A senior thesis is one option for the Psychology major's capstone requirement. As described in the catalog, you write an empirical paper with an American Psychological Association (APA) format.
WHY DO A THESIS?
It's an opportunity to explore a topic in depth, honing skills that you've learned in many previous classes and learning new skills as well. Unlike a term paper for a class, the thesis is a substantive work that you create over an extended period of time.
WHO SHOULD CONSIDER A THESIS?
Anyone considering applying to a graduate program that has a research requirement (Ph.D., Psy.D., Ed.D., M.S., etc.). It will enhance your experience, your candidacy, and may even help you decide whether to pursue graduate studies.
Anyone who is intrigued by a psychological question and wishes to seek an answer through individualized research, rather than through the formal structure of a senior-level class.
OVERVIEW OF THE THESIS PROCESS
During the Fall semester, the student conducts a literature review and prepares a research proposal, with substantial guidance from the faculty thesis chair
The student gives an oral presentation (colloquium) of the proposal to a committee of two Psychology faculty during which time the project is evaluated and critiqued.
If necessary, you submit a protocol to Davidson's Human Subjects (IRB) or Animal Subjects (IACUC) Research Committee for an ethical review and approval of the proposed work.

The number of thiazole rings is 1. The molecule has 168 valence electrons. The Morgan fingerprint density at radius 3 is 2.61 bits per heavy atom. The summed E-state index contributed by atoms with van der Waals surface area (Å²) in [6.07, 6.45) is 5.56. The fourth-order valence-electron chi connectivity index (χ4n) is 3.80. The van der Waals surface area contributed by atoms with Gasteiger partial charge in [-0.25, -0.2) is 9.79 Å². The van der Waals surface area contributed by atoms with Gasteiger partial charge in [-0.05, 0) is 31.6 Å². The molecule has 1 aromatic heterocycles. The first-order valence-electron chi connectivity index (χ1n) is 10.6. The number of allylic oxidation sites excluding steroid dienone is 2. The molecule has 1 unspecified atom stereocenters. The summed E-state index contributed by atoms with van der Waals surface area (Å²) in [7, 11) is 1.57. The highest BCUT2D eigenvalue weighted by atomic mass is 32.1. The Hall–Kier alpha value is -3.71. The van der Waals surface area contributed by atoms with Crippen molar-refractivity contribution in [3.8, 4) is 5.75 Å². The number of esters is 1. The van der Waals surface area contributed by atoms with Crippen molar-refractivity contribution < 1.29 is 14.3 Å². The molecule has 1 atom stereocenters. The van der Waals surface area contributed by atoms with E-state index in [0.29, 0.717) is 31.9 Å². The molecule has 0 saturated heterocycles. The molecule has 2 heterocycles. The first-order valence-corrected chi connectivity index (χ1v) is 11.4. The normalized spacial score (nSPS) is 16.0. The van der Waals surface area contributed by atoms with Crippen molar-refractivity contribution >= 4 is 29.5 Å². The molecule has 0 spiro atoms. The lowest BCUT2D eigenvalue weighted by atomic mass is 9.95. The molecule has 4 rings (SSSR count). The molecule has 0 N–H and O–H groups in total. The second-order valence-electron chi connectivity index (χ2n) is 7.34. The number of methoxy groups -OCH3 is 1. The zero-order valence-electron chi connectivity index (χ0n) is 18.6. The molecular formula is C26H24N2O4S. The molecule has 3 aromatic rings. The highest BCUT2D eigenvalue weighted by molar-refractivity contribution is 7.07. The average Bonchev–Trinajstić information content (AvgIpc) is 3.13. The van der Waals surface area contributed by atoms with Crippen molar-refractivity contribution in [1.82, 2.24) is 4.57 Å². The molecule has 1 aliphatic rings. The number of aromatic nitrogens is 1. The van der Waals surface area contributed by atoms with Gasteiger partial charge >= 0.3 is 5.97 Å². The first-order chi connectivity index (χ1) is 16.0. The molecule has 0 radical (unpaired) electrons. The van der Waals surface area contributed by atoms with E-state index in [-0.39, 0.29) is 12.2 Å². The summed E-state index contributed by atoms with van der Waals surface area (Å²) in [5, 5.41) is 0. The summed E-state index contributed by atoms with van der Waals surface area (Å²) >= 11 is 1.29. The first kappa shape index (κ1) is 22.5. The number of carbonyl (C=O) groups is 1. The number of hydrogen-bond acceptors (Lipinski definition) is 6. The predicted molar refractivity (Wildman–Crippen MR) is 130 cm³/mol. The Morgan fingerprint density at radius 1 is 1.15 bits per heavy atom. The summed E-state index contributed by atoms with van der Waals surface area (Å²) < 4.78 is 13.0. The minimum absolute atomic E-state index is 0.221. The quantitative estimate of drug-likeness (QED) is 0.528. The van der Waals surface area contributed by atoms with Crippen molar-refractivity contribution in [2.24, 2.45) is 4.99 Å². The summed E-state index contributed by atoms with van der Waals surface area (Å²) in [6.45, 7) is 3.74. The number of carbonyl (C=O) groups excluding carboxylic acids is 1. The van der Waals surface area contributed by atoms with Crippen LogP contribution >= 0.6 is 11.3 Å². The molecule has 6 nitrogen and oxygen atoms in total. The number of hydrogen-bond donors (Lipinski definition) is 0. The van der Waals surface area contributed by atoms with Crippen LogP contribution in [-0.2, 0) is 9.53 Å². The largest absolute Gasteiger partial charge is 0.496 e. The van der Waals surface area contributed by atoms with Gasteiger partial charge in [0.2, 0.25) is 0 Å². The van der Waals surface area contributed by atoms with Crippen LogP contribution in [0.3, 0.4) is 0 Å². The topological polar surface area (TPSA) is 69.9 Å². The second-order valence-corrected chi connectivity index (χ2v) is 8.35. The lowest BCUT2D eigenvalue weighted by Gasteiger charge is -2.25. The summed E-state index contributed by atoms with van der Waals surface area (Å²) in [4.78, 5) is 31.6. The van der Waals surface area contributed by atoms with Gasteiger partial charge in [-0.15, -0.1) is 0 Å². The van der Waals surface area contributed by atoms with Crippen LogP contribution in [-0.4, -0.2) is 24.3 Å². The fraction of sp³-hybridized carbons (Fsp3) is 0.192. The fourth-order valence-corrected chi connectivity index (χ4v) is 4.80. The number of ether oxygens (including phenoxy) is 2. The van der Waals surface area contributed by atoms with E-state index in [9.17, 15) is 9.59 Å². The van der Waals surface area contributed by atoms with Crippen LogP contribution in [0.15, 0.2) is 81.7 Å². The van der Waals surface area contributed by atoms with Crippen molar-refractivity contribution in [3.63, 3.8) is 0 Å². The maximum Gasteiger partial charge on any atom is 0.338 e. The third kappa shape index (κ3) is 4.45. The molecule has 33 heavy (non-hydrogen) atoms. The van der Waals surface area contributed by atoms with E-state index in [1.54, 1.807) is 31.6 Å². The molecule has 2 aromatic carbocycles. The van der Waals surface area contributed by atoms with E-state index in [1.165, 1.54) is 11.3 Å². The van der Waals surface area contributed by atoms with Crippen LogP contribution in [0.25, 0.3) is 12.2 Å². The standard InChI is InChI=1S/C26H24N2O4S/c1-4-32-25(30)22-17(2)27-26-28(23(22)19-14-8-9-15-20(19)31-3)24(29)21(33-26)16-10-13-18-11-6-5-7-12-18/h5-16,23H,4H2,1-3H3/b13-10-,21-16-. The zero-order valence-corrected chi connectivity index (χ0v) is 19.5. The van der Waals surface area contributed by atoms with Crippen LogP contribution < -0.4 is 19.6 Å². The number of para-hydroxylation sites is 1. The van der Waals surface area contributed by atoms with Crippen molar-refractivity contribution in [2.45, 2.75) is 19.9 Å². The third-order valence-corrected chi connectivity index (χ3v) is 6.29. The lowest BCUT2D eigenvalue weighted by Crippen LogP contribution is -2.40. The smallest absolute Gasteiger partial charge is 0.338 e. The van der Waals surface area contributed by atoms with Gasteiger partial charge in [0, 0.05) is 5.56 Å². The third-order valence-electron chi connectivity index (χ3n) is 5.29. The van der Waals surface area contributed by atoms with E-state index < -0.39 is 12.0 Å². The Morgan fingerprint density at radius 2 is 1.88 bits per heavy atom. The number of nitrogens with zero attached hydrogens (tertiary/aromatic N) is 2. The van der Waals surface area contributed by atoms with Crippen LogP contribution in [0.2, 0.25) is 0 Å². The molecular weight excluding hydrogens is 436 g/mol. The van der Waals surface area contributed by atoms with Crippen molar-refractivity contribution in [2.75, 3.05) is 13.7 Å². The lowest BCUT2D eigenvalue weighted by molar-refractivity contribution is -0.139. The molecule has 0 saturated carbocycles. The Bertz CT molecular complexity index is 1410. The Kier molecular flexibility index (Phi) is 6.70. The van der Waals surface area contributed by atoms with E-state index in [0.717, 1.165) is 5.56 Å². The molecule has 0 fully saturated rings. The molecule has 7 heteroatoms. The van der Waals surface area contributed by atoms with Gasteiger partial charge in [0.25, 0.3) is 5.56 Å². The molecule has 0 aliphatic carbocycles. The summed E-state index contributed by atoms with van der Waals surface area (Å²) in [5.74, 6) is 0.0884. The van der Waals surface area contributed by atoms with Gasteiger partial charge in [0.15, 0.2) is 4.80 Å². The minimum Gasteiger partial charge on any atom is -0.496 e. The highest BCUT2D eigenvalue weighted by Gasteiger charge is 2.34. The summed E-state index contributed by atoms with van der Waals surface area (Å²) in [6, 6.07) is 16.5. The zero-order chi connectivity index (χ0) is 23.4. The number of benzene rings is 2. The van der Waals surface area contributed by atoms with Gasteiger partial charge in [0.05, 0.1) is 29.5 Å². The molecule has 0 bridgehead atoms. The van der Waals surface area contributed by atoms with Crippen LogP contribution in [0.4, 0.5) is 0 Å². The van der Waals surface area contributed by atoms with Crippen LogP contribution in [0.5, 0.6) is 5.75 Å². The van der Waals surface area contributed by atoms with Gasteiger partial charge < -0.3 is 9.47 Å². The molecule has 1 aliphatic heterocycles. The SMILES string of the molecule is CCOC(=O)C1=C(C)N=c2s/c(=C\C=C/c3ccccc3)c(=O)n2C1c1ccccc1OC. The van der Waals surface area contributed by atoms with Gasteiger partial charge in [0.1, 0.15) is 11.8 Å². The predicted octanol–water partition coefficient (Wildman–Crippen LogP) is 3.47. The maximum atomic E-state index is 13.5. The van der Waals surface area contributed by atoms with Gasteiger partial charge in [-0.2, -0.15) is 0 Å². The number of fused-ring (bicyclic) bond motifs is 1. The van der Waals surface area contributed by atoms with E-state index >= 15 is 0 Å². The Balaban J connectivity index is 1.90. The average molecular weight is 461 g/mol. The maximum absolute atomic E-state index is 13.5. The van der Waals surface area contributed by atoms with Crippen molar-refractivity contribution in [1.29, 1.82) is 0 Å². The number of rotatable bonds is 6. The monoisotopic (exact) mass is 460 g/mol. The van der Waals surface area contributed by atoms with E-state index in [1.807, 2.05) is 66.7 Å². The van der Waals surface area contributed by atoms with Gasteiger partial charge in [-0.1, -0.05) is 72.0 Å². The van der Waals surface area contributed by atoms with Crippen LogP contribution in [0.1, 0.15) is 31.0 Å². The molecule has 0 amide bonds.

The student gathers data and analyze your results.
The student submits a complete APA style research manuscript as well as gives an oral presentation of the project to a committee of three Psychology faculty. Revisions may be requested.
Upon completion of final draft, the thesis is placed in the Psychology department's permanent collection.
The thesis is presented as a poster at the annual Miller-Case Symposium for Research and Creative Works (typically the day before Reading Day, spring semester) in order to share results with fellow majors, faculty, and the community at large.
For honors candidates, the committee chair will review the student's academic record, and poll the faculty for a vote.
HOW TO GET STARTED?
Contact Psychology faculty (typically in Spring of junior year) to discuss the possibility of doing a thesis. Faculty are happy to talk about research and whether or not a thesis would be possible given student interests, faculty time, and available resources.